We are warned before even ascending Mackinnon’s Pass that the area is currently avalanche prone and we will have to descend via the emergency track. For the novices, this is disconcerting and afterwards, we urge the guides to consider renaming the route. We come up with original ideas such as the alternative route. It turns out to be the track used prior to the 1970’s and one whole kilometre (yes!) shorter than the new track. Of course it is steeper but with two trusty walking poles and a sturdy backside, it is worth it. The sun is re-emerging and groups of younger trampers are abandoning their packs on the track to scamper back up the hillside to catch the lost views from the top. We watch them envious of youth, but happy to keep descending.
I had vowed at the beginning of this day, that no matter how tired I felt after the descent to Quintin Lodge, I will embark on the extra one and a half hour return journey to see the Sutherland Falls. It would be so easy to simply drop your pack and sink into a sofa with a glass of wine. But instead, we barely pause for breath except to lift our packs from our backs and set off on the “short walk” (and that my friend is Guide-speak) to see the Falls. I was pretty much admiring of a nimble 71 year old Japanese mother-in-law travelling with her husband and daughter-in-law, wearing her low-cut practically trainers, as she leapt lightly from boulder to boulder, and passed me en route. And guilty too, as one of our group had purchased flash new tramping boots that hurt – and she’d decided to abandon them and only wear her trainers prior to leaving on this trip – and we had gang-pressed her into wearing her hurting boots – certain that trainers would not do the trick.
The Sutherland Falls are so abundantly full of water that we cannot get within cooee of them let alone attempt to walk behind them as I had imagined. The spray is spectacular and the sound of the falls like low flying bombers, if benevolent. It is impossible to take a photo close-up without drowning both the camera and the photographer. On the way back down we find a safe spot out of the spume in a clearing of meadow along a sidetrack. I promptly lie down and watch the sky like a child in a hammock of grass while hubby takes photographs.
Back at the lodge, I bump into the pale red-head who has just finished showering, her lovely hair all washed and wet and I ask her ‘How are you?’, she lifts her head slowly, as if to show that even her head is too heavy to hold and tells me “I’m alive”.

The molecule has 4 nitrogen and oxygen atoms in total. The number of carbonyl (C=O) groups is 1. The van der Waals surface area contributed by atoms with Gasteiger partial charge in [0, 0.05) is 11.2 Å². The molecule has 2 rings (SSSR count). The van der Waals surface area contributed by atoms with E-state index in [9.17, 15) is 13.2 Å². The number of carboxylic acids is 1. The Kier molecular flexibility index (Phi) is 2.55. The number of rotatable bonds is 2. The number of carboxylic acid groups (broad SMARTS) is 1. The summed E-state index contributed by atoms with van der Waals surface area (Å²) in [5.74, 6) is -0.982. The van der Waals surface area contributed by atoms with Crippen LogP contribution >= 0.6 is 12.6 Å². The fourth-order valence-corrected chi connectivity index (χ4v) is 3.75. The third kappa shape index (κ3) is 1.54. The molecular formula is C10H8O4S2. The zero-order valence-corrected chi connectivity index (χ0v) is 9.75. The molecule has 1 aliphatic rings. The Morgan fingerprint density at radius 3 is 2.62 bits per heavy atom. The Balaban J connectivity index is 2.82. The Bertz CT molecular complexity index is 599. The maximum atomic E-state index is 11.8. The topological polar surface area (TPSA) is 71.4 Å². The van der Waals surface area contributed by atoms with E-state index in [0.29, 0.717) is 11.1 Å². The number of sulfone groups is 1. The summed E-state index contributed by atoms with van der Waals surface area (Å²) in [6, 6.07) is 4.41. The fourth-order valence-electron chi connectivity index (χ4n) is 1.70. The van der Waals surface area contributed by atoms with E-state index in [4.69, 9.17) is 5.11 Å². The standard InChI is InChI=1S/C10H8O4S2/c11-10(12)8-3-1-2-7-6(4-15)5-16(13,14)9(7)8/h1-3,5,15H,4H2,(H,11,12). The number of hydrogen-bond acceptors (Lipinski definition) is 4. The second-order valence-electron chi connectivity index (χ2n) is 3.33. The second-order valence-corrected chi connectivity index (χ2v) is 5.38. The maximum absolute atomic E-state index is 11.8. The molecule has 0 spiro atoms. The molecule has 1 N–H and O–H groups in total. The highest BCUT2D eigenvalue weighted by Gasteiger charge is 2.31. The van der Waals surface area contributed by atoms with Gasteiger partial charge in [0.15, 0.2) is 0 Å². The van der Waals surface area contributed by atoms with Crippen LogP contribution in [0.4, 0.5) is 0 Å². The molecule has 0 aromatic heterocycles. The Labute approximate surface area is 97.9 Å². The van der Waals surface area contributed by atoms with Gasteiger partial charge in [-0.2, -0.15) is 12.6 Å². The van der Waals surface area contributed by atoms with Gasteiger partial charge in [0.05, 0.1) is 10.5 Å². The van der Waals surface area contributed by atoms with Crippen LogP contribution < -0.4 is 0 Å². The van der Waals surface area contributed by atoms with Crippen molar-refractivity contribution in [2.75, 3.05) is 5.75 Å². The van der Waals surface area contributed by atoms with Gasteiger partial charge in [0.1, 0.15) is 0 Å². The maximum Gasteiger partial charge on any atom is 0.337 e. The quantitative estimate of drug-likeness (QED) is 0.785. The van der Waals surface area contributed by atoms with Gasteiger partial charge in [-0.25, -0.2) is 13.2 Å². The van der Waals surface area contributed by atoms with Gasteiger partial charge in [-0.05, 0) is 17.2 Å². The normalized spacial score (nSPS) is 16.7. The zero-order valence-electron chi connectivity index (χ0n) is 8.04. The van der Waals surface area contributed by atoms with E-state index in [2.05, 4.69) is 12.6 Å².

At the start of our hike, the first night at Glade House, we all stand up and introduce ourselves. Most people are hastily planning what they might say about themselves that they don’t really take in too much of what others are saying. But I am intrigued by a handsome English tourist who introduces not just himself, but his handsome wife who allows him to speak for her. She is one of those women; great posture, great profile, long greying hair coiled graciously and nice skin. My friend and I find it amusing to imagine allowing our husbands to speak for us. I comment to one of the men in our group, how beautiful this woman must ‘have been’ and he replies almost sharply as if to admonish me, ‘still is’. I’m fascinated, the way this woman commands attention, the same way the reluctant red-haired tramper encapsulates a certain pouting femininity that men seem to find attractive, a certain contrived helplessness in spite of an outward robustness. I compare (and oh, of course, I am generalising wildly here) the can-do, straight-forward, practical and resourceful Kiwi and Australian women walkers.
And in case you think me heartless, I must tell you, that on the very last 21 kilometre half marathon through bird-filled beech forest and the sounds of falling water, as I succumbed to extraordinary weariness, barely able to lift one foot in front of the other – I observed the red-haired invalid, practically sprinting, fresh-faced, radiant and shockingly youthful.
The whole journey has me casting my mind back to my upbringing and childhood as a young girl in the fifties in New Zealand. We had no car and we biked everywhere. Our parents didn’t mind that we vanished for the day to the river, or the beach, to swim or to fish, unsupervised. They applauded when we took off in the early morning light with a whitebait net over my brother’s head, me on the crossbar and the handle of the net facing forward, launching us. Down Beach Road we rode, towards the mudflats and just beyond the rubbish dump, to catch whitebait for breakfast, transporting them home in milk bottles. We leapt fences and private paddocks to collect mushrooms that Mum fried for us in a pan over the old coal range.
My friend and I walked for miles over the switchbacks in the pale summer grasses, and we climbed the blue hills in search of the reservoir (before we ever heard of Janet Frame). We played tennis in the evenings in the middle of the road outside our house; we rode to school three abreast, arms folded, and home again at lunch-time still talking; look, still no hands.
Except of course on Sundays; when having no car, was for me a source of deep melancholy, a sense of loss. My friends would vanish in the latest pastel Vauxhall with their families, their spades and buckets, and even over summer with their tents. I would languish on my front lawn alone, abandoned and certain they were having so much fun. Only years later did I learn how much my some of them loathed their Sunday drives, their forced family outings and that they envied me my solitude.
And so, at sixty, I have walked the Milford Track. I didn’t grow up with an outdoor family but I lived outdoors. We had a small house of a certain kind built in the fifties with a front room that was only used for visitors. People lived in their large kitchens but children lived outside until it was dark and their mother’s called them in, a chorus from street to street, under coal black and starry skies, the homecoming, like a flock of nesting birds, we returned, most often with unwashed feet to scamper into our beds. When we did wash our feet, it was in the kitchen sink.
And here are some more of John’s great photographs –